Sunday, March 23, 2008


Easter came bizarrely early this year, only three days after the vernal equinox; with snow flurries still in the forecast and temperatures topping out in the 30s and 40s, it really doesn't feel much like spring, though I will admit the early arrival of Daylight Savings Time has helped. I was planning on doing a whole week's worth of Easterish movies, but I only have three to write up. Yesterday was QUO VAIDS, set a few years after Christ, and tomorrow is a B.C. Old Testament story, so today is the real Easter movie. And I do think that this is probably the best Hollywood version of the life of Christ so far (with Pasolini's THE GOSPEL ACCORDING TO ST. MATTHEW the best foreign language one). It helps that Jeffery Hunter looks just like the Holy Card pictures of Christ I remember from my youth, with longish hair and a wispy beard and faraway eyes. He's also very handsome and charismatic, often looking a little sly, like he's thinking of a good joke but can't tell it in mixed company. The script doesn't give Hunter a lot to work with as far as characterization--I think Hollywood has always been afraid to give Jesus a personality above and beyond what's found in the Gospels. But he is always pleasing to look at, as are the sets, costumes, and locations (shot mostly in Spain).

The story, narrated by Orson Welles (with narration written by an uncredited Ray Bradbury), touches on all the familiar gospel anecdotes and adds a couple of interesting plot points, most importantly turning the marginal figure of Barabbas the thief into a Judean freedom fighter--yes, I kept thinking of the Judean People's Front from MONTY PYTHON'S LIFE OF BRIAN. In quick succession, we see the Romans invade Jerusalem in 63 B.C, the Nativity, Herod's slaughter of the innocents, and an interesting scene in which Herod Antipas (the son) hastens the death of his sick father. Lucius, a Roman centurion (Ron Randell), sees Jesus as a child during a census survey and realizes by his age that he had somehow escaped the killing of the newborns, but he does nothing with this knowledge. The story then skips some twenty years to John the Baptist (Robert Ryan) proclaiming the arrival of the Messiah as Barabbas (Harry Guardino) and his gang foment revolution. We get John's baptizing of Jesus, John's imprisonment, and Salome's request for his head on a platter (and she does a dance, though there is nary a veil in sight). We see Jesus picking his apostles seemingly at random, the attempted stoning of Mary Magdalene, and the Sermon on the Mount, a well done scene with thousands of extras. Judas (Rip Torn) is a freedom fighter who sincerely hopes to merge the messages of Jesus and Barabbas; his betrayal of Jesus is motivated by his hope that, if the Romans interfere with Jesus, he and his followers will join up with Barabbas. Of course, this doesn't happen. Instead, after the Last Supper and Judas' kiss, Jesus is bounced around between Pontius Pilate (Hurd Hatfield) and Herod Antipas, with Lucius providing Jesus' defense. Perhaps because of the length of the film, the Crucifixion and Resurrection scenes actually feel anti-climatic. Hunter does a nice job making Jesus human, and acting honors also go to Rendell and Hatfield. Torn, young and unrecognizable behind a beard, seem uncomfortable--and I suspect his voice has been dubbed in by a different actor--and Guardino is a zero as Barabbas. Ryan was too old to play John the Baptist, who according to the legends is the same age as Jesus (Hunter was in his mid-30s and Ryan was over 50 and looks even older), and he seems to be sleepwalking through the role. As usual, there is not much for the women here to do; Carmen Sevilla as Magdalene has almost no dialogue, though Siobhan McKenna is fine as the Virgin Mary. As I noted earlier, even when the plot bogs down and the acting disappoints, the film is always gorgeous to look at. [DVD]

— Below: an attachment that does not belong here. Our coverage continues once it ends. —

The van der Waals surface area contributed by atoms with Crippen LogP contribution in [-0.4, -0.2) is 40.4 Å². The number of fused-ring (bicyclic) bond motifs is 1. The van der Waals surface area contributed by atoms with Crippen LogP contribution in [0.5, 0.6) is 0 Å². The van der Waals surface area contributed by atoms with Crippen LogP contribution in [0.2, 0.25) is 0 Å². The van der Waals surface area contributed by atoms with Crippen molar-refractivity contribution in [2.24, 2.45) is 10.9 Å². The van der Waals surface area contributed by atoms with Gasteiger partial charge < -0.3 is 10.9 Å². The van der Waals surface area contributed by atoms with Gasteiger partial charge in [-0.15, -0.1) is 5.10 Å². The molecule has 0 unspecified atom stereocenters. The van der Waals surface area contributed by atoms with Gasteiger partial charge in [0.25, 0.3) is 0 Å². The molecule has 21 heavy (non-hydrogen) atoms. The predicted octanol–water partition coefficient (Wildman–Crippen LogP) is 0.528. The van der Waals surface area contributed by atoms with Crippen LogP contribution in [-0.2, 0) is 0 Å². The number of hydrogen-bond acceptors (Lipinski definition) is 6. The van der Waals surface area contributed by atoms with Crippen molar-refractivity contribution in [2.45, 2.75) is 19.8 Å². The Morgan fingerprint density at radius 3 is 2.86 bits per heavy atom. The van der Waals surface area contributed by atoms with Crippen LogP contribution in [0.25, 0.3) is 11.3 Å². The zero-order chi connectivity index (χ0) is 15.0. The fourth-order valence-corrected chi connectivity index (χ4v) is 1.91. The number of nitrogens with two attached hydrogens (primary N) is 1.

No comments: